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    By: Ben Hutchinson

    QTY
    -+
    $69.99
     
     
    ISBN
    9780230230972
    Date Released
    Binding
    Paperback
    Pages
    291
     

    Only available to order
    Estimated 10 - 14 business days until dispatch

    If ordered before the 14th of December, this product should arrive by Christmas unless it is going to regional Australia
    Description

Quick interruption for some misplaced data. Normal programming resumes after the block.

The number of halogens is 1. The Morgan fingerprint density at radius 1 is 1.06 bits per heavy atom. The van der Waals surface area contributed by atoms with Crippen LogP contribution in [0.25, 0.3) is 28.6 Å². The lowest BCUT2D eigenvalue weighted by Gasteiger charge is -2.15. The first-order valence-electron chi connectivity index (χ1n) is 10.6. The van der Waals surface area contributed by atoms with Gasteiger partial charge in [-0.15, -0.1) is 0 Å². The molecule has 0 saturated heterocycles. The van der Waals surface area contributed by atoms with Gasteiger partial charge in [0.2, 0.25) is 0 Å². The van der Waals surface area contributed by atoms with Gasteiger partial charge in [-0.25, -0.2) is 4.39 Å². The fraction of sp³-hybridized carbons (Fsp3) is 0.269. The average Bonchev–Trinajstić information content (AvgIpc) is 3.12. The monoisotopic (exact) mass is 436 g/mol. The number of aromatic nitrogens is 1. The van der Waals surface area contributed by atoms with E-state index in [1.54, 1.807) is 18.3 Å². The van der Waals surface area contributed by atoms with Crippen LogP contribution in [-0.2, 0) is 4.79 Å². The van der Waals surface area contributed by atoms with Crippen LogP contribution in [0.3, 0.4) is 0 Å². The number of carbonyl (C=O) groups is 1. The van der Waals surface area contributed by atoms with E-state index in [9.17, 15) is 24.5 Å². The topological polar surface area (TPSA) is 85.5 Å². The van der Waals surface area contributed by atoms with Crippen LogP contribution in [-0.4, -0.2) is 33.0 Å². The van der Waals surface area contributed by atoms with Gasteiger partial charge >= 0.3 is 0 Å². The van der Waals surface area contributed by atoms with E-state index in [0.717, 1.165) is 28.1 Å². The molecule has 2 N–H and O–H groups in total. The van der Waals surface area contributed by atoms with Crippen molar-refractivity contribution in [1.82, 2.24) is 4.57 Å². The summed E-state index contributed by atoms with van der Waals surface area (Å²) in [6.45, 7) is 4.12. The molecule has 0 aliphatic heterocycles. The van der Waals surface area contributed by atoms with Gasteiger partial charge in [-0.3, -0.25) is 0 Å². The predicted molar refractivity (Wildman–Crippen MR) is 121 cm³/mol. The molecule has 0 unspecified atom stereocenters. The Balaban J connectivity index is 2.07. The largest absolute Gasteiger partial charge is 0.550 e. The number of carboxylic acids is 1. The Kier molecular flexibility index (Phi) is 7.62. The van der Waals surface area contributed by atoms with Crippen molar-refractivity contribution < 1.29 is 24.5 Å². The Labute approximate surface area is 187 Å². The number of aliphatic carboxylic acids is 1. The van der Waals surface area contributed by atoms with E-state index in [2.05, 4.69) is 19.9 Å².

"Tracing the stylistic self-conceptualization of modernism from Schopenhauer and Flaubert in the 1850s, through Nietzsche and the symbolists in the 1880s, to the high modernists of the 1920s, this book explores the far-reaching implications of Roland Barthes' claim that modern literature is "saturated with style." It offers both a broad, comparative survey of European modernism and an inventive re-reading of the major genres of the period, namely poetry, prose, and the manifesto. With reference to a widerange of canonical figures, including Aragon, Baudelaire, Eliot, Remy de Gourmont, Joyce, Mina Loy, Thomas Mann, Jean Paulhan, Proust, Rilke, Tzara, Valery, and Virginia Woolf, Hutchinson argues that modernism oscillates between embracing a literature of"pure" style and rejecting a literature that is "purely" style. Between these two poles, style emerges, in the words of John Middleton Murry, not as "an isolable quality of writing, but as writing itself.""--

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